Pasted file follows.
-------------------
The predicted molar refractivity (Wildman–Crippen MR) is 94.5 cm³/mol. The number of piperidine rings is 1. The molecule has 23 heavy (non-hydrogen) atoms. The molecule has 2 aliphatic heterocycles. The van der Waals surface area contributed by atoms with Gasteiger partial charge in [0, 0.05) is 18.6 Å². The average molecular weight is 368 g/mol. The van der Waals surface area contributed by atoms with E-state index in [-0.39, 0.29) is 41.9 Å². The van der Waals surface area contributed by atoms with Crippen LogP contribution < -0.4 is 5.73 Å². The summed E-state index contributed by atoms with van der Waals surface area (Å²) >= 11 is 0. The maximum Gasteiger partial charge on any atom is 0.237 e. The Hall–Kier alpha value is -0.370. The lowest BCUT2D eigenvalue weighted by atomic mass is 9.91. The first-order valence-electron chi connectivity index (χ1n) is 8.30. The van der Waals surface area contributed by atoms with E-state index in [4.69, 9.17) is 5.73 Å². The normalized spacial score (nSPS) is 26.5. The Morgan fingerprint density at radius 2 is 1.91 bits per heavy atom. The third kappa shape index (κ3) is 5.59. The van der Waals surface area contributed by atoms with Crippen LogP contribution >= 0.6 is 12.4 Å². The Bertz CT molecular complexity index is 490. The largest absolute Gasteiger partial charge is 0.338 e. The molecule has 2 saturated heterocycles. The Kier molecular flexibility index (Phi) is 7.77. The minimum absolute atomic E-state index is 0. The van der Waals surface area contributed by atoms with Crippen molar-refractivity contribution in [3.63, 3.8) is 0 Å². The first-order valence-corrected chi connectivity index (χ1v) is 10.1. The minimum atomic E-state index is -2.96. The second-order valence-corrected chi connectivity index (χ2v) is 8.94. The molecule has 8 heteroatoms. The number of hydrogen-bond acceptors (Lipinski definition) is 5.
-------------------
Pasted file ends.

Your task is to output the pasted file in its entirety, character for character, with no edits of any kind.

The predicted molar refractivity (Wildman–Crippen MR) is 94.5 cm³/mol. The number of piperidine rings is 1. The molecule has 23 heavy (non-hydrogen) atoms. The molecule has 2 aliphatic heterocycles. The van der Waals surface area contributed by atoms with Gasteiger partial charge in [0, 0.05) is 18.6 Å². The average molecular weight is 368 g/mol. The van der Waals surface area contributed by atoms with E-state index in [-0.39, 0.29) is 41.9 Å². The van der Waals surface area contributed by atoms with Crippen LogP contribution < -0.4 is 5.73 Å². The summed E-state index contributed by atoms with van der Waals surface area (Å²) >= 11 is 0. The maximum Gasteiger partial charge on any atom is 0.237 e. The Hall–Kier alpha value is -0.370. The lowest BCUT2D eigenvalue weighted by atomic mass is 9.91. The first-order valence-electron chi connectivity index (χ1n) is 8.30. The van der Waals surface area contributed by atoms with E-state index in [4.69, 9.17) is 5.73 Å². The normalized spacial score (nSPS) is 26.5. The Morgan fingerprint density at radius 2 is 1.91 bits per heavy atom. The third kappa shape index (κ3) is 5.59. The van der Waals surface area contributed by atoms with Crippen LogP contribution >= 0.6 is 12.4 Å². The Bertz CT molecular complexity index is 490. The largest absolute Gasteiger partial charge is 0.338 e. The molecule has 2 saturated heterocycles. The Kier molecular flexibility index (Phi) is 7.77. The minimum absolute atomic E-state index is 0. The van der Waals surface area contributed by atoms with Crippen molar-refractivity contribution in [3.63, 3.8) is 0 Å². The first-order valence-corrected chi connectivity index (χ1v) is 10.1. The minimum atomic E-state index is -2.96. The second-order valence-corrected chi connectivity index (χ2v) is 8.94. The molecule has 8 heteroatoms. The number of hydrogen-bond acceptors (Lipinski definition) is 5.